Succulent Care & Cultivation
Probably jade plant, unless it's exposed to frost.
Your climate sounds like mine, and I grow nearly everything in my books. Most senecios, agaves and aloes do fine out in the open, but echeverias, aeoniums, kalanchoes, crassulas, sempervivums and fine-leaved sedums need protection from frost in winter and scorching sun in summer. Grow them beneath latticework or lacy trees, or perhaps in an open-air greenhouse with a shadecloth roof. Protect the plants from rainfall in excess of 20 inches/year lest the roots rot. Most commercial growers apply a balanced liquid fertilizer whenever the plants are watered during the growing season (generally spring and summer)---once a week, half strength. You'll find succulents among the easiest plants to propagate by pups, offsets or stem cuttings.
It's normal. You can do either, the plant doesn't care, although dry leaves do offer greater protection from sunburn and climactic extremes (if those are issues).
Echeverias, aeoniums and most rosette succulents form new leaves from the center of the rosette, and older leaves dry and fall off, exposing an ever-lengthening stem. So, yes, they'll need to be cut back if you want to keep the planting dense and low to the ground. The tighter you want a composition, whether garden bed, wreath or container, the quicker you'll have to cut it back due to plant growth. And don't fertilize. If they're not fed, they tend not to grow too rapidly.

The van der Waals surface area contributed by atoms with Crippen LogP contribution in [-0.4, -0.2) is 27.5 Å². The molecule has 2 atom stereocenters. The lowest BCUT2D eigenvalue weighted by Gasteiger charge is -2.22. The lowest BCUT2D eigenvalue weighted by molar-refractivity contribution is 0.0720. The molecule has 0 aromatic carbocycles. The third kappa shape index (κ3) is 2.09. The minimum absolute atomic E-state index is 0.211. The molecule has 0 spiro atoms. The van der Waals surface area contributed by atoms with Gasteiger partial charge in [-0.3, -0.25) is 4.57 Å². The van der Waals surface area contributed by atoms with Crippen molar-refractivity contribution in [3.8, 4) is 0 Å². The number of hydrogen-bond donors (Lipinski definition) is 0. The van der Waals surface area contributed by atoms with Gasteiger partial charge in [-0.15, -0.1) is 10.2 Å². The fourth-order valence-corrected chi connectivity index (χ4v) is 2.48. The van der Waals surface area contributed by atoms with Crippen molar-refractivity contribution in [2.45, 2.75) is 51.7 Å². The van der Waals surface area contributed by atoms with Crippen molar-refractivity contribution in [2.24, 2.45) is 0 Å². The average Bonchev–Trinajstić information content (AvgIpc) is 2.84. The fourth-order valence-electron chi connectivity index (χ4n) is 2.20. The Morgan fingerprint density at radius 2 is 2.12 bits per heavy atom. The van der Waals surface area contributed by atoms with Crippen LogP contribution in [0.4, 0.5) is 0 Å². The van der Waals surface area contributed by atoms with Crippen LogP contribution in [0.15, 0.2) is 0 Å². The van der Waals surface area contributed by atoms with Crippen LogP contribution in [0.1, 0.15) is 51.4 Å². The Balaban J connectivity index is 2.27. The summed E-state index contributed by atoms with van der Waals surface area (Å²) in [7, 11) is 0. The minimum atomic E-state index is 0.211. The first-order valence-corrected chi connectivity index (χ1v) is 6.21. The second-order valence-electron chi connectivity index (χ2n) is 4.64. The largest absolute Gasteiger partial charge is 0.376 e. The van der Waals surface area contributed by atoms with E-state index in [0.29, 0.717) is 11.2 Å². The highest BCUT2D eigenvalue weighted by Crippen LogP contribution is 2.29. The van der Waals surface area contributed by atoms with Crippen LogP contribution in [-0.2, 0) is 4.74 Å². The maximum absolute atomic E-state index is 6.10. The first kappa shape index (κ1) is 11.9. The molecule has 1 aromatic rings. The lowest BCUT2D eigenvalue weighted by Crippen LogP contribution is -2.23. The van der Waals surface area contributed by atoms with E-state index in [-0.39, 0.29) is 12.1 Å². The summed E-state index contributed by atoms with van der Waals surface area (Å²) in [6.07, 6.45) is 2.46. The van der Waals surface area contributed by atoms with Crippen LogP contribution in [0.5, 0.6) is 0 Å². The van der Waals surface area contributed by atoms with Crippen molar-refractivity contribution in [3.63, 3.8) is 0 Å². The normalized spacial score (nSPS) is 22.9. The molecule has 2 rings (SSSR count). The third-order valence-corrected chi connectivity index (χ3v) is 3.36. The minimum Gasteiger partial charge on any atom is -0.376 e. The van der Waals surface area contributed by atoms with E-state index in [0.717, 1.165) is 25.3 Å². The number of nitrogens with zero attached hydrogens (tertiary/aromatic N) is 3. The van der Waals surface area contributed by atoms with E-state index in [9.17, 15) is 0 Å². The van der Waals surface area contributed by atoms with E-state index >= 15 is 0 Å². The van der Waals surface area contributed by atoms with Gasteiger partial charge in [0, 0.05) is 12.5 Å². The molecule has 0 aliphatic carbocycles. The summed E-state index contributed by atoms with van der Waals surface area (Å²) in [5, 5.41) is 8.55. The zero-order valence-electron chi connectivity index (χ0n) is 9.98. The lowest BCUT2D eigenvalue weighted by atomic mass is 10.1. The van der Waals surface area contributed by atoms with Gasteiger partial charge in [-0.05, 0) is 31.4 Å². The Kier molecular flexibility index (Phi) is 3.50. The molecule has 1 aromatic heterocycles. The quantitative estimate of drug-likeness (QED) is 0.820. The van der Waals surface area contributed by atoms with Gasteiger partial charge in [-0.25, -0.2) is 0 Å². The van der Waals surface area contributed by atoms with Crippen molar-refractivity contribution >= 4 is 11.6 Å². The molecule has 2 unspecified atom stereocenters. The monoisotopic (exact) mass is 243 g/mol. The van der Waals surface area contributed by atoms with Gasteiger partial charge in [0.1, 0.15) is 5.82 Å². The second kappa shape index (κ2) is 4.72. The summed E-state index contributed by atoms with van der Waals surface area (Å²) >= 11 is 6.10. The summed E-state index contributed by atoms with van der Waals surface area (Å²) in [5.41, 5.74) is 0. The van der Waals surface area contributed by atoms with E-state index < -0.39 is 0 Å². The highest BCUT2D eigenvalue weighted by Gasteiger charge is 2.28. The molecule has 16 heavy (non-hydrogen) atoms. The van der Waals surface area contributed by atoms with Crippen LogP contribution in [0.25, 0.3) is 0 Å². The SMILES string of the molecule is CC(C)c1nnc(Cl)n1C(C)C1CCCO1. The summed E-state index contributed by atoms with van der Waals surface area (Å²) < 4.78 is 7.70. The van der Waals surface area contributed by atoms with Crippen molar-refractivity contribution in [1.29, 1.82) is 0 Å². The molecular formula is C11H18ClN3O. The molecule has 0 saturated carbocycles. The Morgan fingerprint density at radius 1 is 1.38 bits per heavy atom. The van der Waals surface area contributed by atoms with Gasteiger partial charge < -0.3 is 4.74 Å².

When it comes to growing large, dramatic, picture-perfect echeverias and other rosette succulents, the best way to do it is to observe their growing conditions in the nursery where they came from. Generally, you'll see that they're in pots, not in the ground, and protected from harsh sun and extremes of heat and cold. They're in a coarse, fast-draining potting mix and receive small doses of a balanced fertilizer during their growth season (spring for echeverias, winter for aeoniums). They get good air circulation to discourage pests. Perhaps most importantly, they grow in bright, diffused light, beneath shade cloth or (if in a greenhouse) translucent white plastic.
For what needs doing and when in your succulent garden, see Succulents Simplified, pp 74-75: "Seasonal Care for Succulents."
Debra Defends Jade Plant (4:03)
Aeoniums for Your Garden (3:15)
Feeding & Fertilization for Succulents
Apply small doses of a balanced liquid fertilizer during the plants' growth season, which for most succulents is spring.
They get good air circulation to discourage pests. Perhaps most importantly, they grow in bright, diffused light, beneath shade cloth or (if in a greenhouse) translucent white plastic. (Optimal light is when shadows are fuzzy, not sharp.)
How to Fertilize Succulents (1:33)